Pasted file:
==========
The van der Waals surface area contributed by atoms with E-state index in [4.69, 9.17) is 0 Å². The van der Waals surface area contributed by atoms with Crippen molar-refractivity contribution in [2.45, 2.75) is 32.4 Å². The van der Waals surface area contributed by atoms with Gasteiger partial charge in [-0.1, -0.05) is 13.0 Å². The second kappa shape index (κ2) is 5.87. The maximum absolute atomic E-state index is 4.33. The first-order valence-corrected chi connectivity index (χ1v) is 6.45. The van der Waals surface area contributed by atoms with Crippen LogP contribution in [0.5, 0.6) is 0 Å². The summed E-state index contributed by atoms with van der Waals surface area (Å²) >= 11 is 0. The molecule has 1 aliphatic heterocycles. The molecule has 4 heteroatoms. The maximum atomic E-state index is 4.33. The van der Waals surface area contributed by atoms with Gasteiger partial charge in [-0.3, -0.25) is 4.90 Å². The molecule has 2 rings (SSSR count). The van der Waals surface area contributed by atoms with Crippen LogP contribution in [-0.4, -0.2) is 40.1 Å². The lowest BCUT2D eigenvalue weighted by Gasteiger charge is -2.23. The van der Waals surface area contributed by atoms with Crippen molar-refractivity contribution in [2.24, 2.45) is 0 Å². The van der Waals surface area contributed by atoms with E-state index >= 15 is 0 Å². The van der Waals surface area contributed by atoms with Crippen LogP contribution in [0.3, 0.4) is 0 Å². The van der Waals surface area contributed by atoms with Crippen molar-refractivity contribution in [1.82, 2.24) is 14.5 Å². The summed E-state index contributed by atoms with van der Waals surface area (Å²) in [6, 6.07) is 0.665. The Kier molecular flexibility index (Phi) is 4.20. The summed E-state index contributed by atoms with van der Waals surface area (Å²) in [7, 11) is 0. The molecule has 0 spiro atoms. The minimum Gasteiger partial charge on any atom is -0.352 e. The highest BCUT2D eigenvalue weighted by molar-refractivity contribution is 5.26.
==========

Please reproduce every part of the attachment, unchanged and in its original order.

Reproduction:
The van der Waals surface area contributed by atoms with E-state index in [4.69, 9.17) is 0 Å². The van der Waals surface area contributed by atoms with Crippen molar-refractivity contribution in [2.45, 2.75) is 32.4 Å². The van der Waals surface area contributed by atoms with Gasteiger partial charge in [-0.1, -0.05) is 13.0 Å². The second kappa shape index (κ2) is 5.87. The maximum absolute atomic E-state index is 4.33. The first-order valence-corrected chi connectivity index (χ1v) is 6.45. The van der Waals surface area contributed by atoms with Crippen LogP contribution in [0.5, 0.6) is 0 Å². The summed E-state index contributed by atoms with van der Waals surface area (Å²) >= 11 is 0. The molecule has 1 aliphatic heterocycles. The molecule has 4 heteroatoms. The maximum atomic E-state index is 4.33. The van der Waals surface area contributed by atoms with Gasteiger partial charge in [-0.3, -0.25) is 4.90 Å². The molecule has 2 rings (SSSR count). The van der Waals surface area contributed by atoms with Crippen LogP contribution in [-0.4, -0.2) is 40.1 Å². The lowest BCUT2D eigenvalue weighted by Gasteiger charge is -2.23. The van der Waals surface area contributed by atoms with Crippen molar-refractivity contribution in [2.24, 2.45) is 0 Å². The van der Waals surface area contributed by atoms with E-state index >= 15 is 0 Å². The van der Waals surface area contributed by atoms with Crippen LogP contribution in [0.3, 0.4) is 0 Å². The van der Waals surface area contributed by atoms with Crippen molar-refractivity contribution in [1.82, 2.24) is 14.5 Å². The summed E-state index contributed by atoms with van der Waals surface area (Å²) in [6, 6.07) is 0.665. The Kier molecular flexibility index (Phi) is 4.20. The summed E-state index contributed by atoms with van der Waals surface area (Å²) in [7, 11) is 0. The molecule has 0 spiro atoms. The minimum Gasteiger partial charge on any atom is -0.352 e. The highest BCUT2D eigenvalue weighted by molar-refractivity contribution is 5.26.